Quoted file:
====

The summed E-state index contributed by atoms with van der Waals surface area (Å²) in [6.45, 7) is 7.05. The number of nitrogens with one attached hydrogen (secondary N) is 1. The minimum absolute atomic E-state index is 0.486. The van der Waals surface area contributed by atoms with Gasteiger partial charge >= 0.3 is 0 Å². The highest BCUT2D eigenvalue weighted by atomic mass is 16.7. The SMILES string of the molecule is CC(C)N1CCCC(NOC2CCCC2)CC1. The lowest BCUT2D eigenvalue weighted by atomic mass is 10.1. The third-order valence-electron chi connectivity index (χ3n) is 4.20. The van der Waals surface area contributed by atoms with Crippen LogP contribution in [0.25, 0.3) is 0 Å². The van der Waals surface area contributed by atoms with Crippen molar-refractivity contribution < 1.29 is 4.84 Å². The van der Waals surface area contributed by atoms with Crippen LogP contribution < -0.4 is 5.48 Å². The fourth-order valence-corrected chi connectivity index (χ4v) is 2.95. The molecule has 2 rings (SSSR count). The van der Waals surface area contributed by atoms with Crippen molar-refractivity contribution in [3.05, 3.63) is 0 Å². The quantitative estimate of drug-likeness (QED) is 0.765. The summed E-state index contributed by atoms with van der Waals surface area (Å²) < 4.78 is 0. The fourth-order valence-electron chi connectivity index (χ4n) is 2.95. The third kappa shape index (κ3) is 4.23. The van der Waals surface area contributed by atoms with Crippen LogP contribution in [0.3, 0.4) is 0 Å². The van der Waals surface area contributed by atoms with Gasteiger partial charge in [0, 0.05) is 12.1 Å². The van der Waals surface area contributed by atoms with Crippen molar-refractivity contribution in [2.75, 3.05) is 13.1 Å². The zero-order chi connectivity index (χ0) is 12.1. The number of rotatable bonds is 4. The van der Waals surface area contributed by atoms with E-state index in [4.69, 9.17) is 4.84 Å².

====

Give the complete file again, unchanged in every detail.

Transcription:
The summed E-state index contributed by atoms with van der Waals surface area (Å²) in [6.45, 7) is 7.05. The number of nitrogens with one attached hydrogen (secondary N) is 1. The minimum absolute atomic E-state index is 0.486. The van der Waals surface area contributed by atoms with Gasteiger partial charge >= 0.3 is 0 Å². The highest BCUT2D eigenvalue weighted by atomic mass is 16.7. The SMILES string of the molecule is CC(C)N1CCCC(NOC2CCCC2)CC1. The lowest BCUT2D eigenvalue weighted by atomic mass is 10.1. The third-order valence-electron chi connectivity index (χ3n) is 4.20. The van der Waals surface area contributed by atoms with Crippen LogP contribution in [0.25, 0.3) is 0 Å². The van der Waals surface area contributed by atoms with Crippen molar-refractivity contribution < 1.29 is 4.84 Å². The van der Waals surface area contributed by atoms with Crippen LogP contribution < -0.4 is 5.48 Å². The fourth-order valence-corrected chi connectivity index (χ4v) is 2.95. The molecule has 2 rings (SSSR count). The van der Waals surface area contributed by atoms with Crippen molar-refractivity contribution in [3.05, 3.63) is 0 Å². The quantitative estimate of drug-likeness (QED) is 0.765. The summed E-state index contributed by atoms with van der Waals surface area (Å²) < 4.78 is 0. The fourth-order valence-electron chi connectivity index (χ4n) is 2.95. The third kappa shape index (κ3) is 4.23. The van der Waals surface area contributed by atoms with Crippen LogP contribution in [0.3, 0.4) is 0 Å². The van der Waals surface area contributed by atoms with Gasteiger partial charge in [0, 0.05) is 12.1 Å². The van der Waals surface area contributed by atoms with Crippen molar-refractivity contribution in [2.75, 3.05) is 13.1 Å². The zero-order chi connectivity index (χ0) is 12.1. The number of rotatable bonds is 4. The van der Waals surface area contributed by atoms with E-state index in [4.69, 9.17) is 4.84 Å².